This addresses productivity and other economic problems in isolated deprived areas. Also, this is compatible with Labour’s long-term policy approach and moves away from short-term sticking-plaster politics. This is because these projects in the long-term can generate an economic return. For example, the Department for Transport (DfT) estimates the Hastings high-speed rail project will pay for itself within 30 years due to projected economic return. 

Some projects have already been explored. For example, Hastings high-speed rail plans have already been considered viable by DfT. Therefore, limited work needs to be done to achieve project initiation. 

There tends to be political support for such projects from residents compared to other larger projects like HS2. This means that these projects would have more support than larger projects, potentially making them more democratic and easier to implement due to less resistance.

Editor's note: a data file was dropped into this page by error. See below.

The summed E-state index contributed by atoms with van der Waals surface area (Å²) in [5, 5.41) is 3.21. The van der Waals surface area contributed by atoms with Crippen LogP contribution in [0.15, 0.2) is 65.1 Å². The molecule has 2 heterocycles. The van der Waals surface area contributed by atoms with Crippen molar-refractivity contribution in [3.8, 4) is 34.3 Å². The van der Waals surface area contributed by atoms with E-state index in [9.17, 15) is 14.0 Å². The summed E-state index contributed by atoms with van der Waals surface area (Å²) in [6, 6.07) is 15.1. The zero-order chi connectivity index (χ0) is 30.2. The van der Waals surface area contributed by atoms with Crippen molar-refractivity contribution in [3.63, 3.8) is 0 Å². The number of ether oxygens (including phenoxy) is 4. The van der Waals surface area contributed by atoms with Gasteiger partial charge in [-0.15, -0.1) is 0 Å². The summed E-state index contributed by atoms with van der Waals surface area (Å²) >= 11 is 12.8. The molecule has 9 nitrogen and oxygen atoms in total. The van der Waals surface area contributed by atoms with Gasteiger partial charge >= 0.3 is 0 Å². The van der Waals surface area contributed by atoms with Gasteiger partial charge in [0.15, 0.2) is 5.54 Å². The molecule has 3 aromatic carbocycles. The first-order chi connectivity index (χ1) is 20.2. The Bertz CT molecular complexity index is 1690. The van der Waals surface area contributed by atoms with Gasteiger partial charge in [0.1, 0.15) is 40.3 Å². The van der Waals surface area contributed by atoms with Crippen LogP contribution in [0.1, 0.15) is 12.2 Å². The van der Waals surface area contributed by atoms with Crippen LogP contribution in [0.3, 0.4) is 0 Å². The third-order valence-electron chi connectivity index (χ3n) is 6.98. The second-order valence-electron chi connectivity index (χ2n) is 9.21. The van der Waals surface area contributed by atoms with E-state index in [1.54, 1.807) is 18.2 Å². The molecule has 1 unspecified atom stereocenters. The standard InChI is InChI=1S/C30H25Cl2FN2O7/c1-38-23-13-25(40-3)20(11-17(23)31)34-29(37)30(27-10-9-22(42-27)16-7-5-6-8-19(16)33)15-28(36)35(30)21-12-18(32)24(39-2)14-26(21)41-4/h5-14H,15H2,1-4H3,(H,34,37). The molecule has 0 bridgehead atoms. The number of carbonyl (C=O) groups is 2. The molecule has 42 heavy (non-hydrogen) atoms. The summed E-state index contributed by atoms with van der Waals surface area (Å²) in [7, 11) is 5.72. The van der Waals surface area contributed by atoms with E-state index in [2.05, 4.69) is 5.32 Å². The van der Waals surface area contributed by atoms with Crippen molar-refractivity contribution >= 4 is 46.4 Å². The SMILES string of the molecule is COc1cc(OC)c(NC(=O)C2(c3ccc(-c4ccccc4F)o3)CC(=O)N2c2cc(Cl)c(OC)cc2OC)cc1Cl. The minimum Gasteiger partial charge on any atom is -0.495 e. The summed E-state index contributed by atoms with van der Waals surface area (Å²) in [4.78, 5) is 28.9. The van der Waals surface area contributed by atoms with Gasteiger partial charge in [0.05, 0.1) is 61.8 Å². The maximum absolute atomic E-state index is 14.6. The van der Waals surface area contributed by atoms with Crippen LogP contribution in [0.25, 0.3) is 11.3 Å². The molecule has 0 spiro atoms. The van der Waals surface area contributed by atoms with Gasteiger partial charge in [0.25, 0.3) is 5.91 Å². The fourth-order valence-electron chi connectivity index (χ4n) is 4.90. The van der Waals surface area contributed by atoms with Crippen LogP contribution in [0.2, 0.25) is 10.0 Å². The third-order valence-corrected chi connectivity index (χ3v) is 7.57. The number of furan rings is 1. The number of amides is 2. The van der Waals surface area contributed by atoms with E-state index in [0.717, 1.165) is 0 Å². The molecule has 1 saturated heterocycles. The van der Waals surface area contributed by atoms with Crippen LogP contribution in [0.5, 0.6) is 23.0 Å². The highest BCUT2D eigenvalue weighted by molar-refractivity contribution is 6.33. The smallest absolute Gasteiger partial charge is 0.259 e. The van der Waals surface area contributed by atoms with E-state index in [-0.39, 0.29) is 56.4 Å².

Therefore, due to these benefits and compatibility with Labour’s agenda, a future Labour government should connect small deprived towns to Britain’s economic hubs.

James Prentice is a Labour and Fabian member in the Hastings & Rye area. He has recently finished a PhD in British politics at the University of Sussex, researching changes in voting behaviour since Brexit. 
His writing interests include trends in voting behaviour, inequality, institutional reform and the state of public services, as well as policy solutions to inequality. 
He regularly posts blogs on these subjects on his website, and tweets @JamesPrentice93